When i was in 457 and working in Perth a year back. One of my room mate and couple of his friends were so frustrated that they are back after two years. While i will be going back in july on PR. Few things i observed in there case.

1) Don't start with places like Perth and South (especially if you are from IT) . Unless you are already getting some offer or you are from some domain like mining/ oil and gas.
2) IT jobs especially common niche area like Java, C# have plenty of the competition. So if you don't have any substantial thing to differentiate between yourself and others you will not get the job.
3) They had the casual jobs but the nature of casual jobs wont help you much and you will never feel settled.

On other side i have seen many people were able to get the job in my firm even though the company preferred the 457 guys, i found people joining in PR role in permanent positions. I tried to forward there resumes but they couldn't get the call because of domain issue.:(
Thanks for sharing this! Much appreciated!
So how important is domain knowledge? I work in a startup where I don't have the luxury of sticking to a domain, since I have to do whatever my manager asks me to (irrespective of domain). As a result, I have now worked successfully on over 20 projects, most of them in different domains.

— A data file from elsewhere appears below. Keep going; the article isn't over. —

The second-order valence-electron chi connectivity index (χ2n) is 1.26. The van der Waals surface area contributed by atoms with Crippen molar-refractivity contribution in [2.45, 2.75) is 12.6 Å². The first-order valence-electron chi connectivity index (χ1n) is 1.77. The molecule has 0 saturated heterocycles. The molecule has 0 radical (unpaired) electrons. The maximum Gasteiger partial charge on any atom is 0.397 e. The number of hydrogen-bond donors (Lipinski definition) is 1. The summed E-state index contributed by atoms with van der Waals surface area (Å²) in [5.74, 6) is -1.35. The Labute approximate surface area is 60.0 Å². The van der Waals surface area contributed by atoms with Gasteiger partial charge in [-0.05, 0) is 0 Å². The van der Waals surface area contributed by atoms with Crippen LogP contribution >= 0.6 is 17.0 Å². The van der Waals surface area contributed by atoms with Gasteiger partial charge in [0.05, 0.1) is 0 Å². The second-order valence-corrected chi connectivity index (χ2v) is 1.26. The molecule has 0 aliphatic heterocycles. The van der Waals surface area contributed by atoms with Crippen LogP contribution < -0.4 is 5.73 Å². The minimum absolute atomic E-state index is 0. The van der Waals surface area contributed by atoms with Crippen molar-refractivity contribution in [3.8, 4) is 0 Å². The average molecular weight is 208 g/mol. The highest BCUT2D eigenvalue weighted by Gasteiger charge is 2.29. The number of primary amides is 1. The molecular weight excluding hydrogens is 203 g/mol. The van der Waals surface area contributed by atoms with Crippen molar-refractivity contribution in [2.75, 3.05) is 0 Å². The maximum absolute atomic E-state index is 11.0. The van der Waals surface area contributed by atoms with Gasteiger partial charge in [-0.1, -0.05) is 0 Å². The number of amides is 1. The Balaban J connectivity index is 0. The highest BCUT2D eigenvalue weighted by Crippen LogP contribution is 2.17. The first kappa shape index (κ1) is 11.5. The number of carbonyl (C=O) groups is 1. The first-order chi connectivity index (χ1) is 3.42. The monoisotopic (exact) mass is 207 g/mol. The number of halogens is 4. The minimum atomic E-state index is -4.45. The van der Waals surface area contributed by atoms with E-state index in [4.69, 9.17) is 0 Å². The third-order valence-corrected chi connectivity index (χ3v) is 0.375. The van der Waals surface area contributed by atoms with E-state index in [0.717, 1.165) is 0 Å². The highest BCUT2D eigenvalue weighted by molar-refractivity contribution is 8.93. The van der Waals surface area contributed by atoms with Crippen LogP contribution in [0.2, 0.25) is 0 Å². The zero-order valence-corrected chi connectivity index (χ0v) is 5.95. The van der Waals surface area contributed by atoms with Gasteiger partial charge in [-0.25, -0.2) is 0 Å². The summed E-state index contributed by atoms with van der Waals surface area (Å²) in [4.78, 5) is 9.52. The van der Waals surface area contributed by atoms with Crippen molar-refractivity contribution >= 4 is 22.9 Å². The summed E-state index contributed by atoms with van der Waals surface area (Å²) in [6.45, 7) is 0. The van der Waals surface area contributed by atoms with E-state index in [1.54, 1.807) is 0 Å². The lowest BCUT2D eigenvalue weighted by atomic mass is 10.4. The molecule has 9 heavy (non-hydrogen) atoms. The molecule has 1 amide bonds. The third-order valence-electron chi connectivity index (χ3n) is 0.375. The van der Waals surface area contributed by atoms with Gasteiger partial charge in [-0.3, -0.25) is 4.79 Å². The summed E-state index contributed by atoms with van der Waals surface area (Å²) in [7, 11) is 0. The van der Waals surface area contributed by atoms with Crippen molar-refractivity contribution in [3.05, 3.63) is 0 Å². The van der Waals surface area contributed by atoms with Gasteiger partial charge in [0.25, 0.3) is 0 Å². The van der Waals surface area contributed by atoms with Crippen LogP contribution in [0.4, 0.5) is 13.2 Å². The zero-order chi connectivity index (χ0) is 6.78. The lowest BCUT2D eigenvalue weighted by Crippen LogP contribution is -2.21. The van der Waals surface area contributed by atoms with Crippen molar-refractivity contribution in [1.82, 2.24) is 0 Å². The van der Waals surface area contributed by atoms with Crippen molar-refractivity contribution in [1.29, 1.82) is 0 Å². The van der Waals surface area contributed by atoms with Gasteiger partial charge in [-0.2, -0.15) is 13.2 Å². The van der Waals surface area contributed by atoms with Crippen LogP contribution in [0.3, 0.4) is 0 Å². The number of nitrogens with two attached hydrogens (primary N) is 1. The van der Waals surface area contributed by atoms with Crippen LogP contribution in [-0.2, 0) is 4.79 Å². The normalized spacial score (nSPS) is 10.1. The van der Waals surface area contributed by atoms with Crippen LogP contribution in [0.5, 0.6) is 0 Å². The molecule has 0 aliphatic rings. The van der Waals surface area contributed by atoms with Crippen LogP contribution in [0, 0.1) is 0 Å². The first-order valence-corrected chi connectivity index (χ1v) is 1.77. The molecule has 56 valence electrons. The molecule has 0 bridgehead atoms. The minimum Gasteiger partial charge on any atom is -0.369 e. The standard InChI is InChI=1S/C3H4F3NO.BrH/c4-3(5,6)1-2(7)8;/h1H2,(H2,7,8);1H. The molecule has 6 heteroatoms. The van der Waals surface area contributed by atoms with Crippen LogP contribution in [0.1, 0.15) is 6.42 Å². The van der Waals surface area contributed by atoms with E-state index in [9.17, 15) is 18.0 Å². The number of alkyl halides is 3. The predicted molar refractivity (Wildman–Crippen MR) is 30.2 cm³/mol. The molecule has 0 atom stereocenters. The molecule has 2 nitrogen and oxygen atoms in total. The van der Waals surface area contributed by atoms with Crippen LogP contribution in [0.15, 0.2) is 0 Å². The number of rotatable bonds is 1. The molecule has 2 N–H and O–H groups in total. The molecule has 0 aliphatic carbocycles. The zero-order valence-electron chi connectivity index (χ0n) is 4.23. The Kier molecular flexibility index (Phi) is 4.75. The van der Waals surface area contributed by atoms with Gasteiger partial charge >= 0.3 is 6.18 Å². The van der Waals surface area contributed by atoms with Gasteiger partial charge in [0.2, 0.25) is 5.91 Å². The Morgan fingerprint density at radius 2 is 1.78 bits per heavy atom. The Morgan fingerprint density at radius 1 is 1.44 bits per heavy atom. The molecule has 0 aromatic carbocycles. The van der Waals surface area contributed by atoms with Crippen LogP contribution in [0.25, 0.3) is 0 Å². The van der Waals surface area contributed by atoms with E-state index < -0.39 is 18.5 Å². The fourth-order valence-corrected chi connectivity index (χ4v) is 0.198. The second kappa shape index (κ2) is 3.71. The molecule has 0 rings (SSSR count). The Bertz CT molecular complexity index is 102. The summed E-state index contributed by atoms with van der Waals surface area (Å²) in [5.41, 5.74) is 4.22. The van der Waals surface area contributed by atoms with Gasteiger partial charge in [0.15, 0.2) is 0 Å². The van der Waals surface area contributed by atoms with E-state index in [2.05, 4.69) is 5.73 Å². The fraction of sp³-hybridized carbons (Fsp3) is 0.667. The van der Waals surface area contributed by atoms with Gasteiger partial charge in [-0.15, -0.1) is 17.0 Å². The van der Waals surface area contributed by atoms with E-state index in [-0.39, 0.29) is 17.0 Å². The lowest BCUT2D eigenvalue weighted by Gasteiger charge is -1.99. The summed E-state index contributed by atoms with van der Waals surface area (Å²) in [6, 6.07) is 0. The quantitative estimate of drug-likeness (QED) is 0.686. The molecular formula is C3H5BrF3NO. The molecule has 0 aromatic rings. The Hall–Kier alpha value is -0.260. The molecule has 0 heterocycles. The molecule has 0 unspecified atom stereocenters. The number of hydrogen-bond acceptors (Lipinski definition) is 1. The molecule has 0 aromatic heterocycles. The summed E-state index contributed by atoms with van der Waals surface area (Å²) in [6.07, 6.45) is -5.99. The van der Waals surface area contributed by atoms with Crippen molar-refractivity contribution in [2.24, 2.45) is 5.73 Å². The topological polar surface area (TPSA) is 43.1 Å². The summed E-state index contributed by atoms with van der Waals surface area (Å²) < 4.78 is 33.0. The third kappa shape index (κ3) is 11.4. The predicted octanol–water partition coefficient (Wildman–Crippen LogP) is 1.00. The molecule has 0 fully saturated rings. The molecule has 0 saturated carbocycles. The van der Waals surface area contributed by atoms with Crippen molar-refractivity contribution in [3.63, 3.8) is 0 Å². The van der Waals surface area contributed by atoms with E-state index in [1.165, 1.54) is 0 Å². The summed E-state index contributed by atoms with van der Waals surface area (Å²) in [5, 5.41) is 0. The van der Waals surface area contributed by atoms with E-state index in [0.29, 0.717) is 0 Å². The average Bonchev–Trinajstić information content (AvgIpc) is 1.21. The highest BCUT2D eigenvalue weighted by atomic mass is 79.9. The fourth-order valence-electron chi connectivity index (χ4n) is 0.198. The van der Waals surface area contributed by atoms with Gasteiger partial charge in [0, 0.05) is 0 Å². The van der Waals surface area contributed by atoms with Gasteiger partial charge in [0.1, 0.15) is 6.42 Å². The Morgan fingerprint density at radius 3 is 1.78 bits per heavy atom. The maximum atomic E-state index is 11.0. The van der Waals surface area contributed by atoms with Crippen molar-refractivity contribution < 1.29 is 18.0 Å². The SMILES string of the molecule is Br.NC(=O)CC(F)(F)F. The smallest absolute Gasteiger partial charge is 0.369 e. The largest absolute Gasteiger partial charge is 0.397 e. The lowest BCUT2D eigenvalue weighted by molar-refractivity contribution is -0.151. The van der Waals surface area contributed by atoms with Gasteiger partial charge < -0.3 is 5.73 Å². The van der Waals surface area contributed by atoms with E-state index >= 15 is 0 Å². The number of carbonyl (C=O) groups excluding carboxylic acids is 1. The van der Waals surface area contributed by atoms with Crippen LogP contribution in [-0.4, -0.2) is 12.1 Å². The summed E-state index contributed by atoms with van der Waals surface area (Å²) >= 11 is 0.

Most of the projects I worked on, had only 2 team members - a developer (me) and a tester. The load on me was immense. I was usually responsible for front end design, coding of business logic, database implementation and sometimes even unit testing. The tester handled integration testing, deployment and browser compatibility.
 
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Thanks for sharing this! Much appreciated!
So how important is domain knowledge? I work in a startup where I don't have the luxury of sticking to a domain, since I have to do whatever my manager asks me to (irrespective of domain). As a result, I have now worked successfully on over 20 projects, most of them in different domains.
Most of the projects I worked on, had only 2 team members - a developer (me) and a tester. The load on me was immense. I was usually responsible for front end design, coding of business logic, database implementation and sometimes even unit testing. The tester handled integration testing, deployment and browser compatibility.
I think you must show that as your plus points. If you have worked on the entire project from scratch to end, you can sell yourself as the person with individual contributor role.